“Wood and Water,” co-composed by Eilertsen with Waring and Hegdal, features the latter musician playing clarinet. It begins misterioso, but in two minutes travels to considerably more jocular terrain. Short and sweet, but one wishes this trio played on longer. More expansive is album standout “September” which is given its motor by a riff first stated in the vibraphone and then taken over by the bass. The vibraphone takes on a more linear role, joined by saxophone and guitar on overlapping melodies. Both guitar and vibraphone are given ample room to solo and eventually are joined in ensemble passages by the saxophone. All of this builds to the piece’s climax, followed by a denouement that returns the proceedings to the simple ostinato riff from the opening in the vibraphone, gently coaxed to its conclusion by the other ensemble members. Whether the band is given room to develop material or are directed to take a more aphoristic collective approach, Eilertsen’s Rubicon has many moments of noteworthy music-making.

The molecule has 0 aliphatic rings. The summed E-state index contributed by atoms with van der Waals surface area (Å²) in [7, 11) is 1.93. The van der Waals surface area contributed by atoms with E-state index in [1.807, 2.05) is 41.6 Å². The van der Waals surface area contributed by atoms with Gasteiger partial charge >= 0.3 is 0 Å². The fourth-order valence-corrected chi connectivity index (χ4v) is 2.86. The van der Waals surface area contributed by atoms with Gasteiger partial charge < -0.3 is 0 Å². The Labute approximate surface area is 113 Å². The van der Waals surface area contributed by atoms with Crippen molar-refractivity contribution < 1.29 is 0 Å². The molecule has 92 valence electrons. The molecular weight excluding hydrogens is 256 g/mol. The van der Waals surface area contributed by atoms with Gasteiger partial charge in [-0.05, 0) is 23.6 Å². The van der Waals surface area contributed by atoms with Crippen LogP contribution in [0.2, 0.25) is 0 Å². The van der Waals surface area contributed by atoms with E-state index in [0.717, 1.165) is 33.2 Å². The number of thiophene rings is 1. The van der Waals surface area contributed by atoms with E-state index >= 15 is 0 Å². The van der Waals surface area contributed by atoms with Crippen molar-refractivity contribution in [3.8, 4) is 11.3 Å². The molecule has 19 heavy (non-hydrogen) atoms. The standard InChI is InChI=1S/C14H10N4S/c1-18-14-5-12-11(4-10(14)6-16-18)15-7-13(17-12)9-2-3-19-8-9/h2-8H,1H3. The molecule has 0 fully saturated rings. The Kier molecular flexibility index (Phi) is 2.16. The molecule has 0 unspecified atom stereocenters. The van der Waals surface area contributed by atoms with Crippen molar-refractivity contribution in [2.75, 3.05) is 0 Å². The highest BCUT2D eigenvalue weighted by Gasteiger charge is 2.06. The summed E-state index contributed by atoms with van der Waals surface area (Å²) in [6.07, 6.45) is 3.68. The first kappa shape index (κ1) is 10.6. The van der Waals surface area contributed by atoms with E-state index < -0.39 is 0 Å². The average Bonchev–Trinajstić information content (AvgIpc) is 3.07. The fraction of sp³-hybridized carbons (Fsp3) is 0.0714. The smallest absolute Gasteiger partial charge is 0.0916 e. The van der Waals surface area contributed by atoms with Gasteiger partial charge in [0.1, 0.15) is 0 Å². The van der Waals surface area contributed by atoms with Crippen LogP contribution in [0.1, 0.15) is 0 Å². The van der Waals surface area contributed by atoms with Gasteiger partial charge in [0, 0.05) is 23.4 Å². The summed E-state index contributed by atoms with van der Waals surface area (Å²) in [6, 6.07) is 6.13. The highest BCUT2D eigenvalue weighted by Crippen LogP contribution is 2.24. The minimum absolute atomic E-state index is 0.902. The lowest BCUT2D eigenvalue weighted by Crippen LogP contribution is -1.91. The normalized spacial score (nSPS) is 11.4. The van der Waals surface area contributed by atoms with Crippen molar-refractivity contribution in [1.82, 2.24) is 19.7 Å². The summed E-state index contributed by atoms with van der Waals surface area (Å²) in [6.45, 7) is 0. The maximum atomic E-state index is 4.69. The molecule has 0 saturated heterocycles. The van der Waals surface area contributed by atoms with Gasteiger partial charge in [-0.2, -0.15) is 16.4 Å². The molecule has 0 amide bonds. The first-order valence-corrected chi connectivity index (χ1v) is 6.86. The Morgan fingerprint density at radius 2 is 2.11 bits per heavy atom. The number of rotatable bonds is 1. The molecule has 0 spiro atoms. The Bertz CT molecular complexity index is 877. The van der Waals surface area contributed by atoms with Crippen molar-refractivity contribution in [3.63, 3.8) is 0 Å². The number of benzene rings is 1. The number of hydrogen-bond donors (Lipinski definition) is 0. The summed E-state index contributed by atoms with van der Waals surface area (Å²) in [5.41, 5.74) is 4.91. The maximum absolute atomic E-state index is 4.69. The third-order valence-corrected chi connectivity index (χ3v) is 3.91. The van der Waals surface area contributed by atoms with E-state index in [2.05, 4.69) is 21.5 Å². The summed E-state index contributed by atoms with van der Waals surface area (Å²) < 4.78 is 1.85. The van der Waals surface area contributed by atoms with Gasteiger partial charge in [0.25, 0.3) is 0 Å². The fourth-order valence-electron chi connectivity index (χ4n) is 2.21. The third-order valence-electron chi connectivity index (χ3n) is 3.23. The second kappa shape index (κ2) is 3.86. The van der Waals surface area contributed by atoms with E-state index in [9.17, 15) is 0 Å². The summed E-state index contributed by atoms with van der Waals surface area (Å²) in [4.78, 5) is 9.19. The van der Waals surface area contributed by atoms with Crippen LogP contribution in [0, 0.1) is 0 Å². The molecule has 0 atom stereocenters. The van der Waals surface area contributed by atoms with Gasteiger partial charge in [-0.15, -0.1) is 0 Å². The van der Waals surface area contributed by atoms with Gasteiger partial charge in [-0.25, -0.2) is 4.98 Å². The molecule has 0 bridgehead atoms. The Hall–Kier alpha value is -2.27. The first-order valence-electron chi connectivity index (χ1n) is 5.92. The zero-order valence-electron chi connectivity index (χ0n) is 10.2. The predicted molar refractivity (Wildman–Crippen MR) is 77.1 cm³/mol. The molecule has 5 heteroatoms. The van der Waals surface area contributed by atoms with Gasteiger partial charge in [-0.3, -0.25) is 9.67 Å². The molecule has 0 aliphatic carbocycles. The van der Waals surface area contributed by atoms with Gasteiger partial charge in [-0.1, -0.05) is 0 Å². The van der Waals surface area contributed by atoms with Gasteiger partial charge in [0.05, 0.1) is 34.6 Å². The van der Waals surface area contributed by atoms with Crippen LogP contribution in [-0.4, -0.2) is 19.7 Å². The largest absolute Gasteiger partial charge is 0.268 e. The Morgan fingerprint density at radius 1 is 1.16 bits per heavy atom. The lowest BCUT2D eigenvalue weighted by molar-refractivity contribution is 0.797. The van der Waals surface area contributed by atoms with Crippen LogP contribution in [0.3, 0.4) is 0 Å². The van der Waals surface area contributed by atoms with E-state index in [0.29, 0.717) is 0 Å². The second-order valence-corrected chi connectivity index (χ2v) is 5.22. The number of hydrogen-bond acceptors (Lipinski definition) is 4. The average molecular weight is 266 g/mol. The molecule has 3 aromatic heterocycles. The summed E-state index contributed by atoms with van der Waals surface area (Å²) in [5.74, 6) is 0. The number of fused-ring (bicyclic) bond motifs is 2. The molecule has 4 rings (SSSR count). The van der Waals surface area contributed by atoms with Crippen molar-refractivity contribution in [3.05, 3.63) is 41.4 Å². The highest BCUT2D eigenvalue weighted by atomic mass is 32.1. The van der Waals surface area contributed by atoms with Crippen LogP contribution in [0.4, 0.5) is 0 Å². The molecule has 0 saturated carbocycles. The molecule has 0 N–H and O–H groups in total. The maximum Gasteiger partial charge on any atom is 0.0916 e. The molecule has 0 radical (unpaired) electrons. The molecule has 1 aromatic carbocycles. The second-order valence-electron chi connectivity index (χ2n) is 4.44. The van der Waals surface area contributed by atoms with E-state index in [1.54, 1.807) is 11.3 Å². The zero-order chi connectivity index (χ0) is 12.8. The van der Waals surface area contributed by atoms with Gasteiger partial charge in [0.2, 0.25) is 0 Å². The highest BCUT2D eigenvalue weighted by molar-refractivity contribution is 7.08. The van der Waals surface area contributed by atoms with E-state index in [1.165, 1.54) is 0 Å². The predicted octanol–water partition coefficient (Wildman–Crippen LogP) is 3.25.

Works by James Primosch, Stephen Albert, and Christopher Patton
Lucie Shelley, treble; Mary Mackenzie, soprano
21st Century Consort; Christopher Kendall, conductor
Albany Records CD Troy 1615
Washington’s National Cathedral might not be the first place one considers as the best to record chamber forces. But Cathedral Music, the 21st Century Consort’s new Albany recording, revels in the space. Soprano Mary Mackenzie’s supple rendition of James Primosch’s Sacred Songs and Meditations sounds clear as crystal. The song cycle collects ancient hymns and refashions them into a beautiful collection of graceful, often chant-inflected, melodies.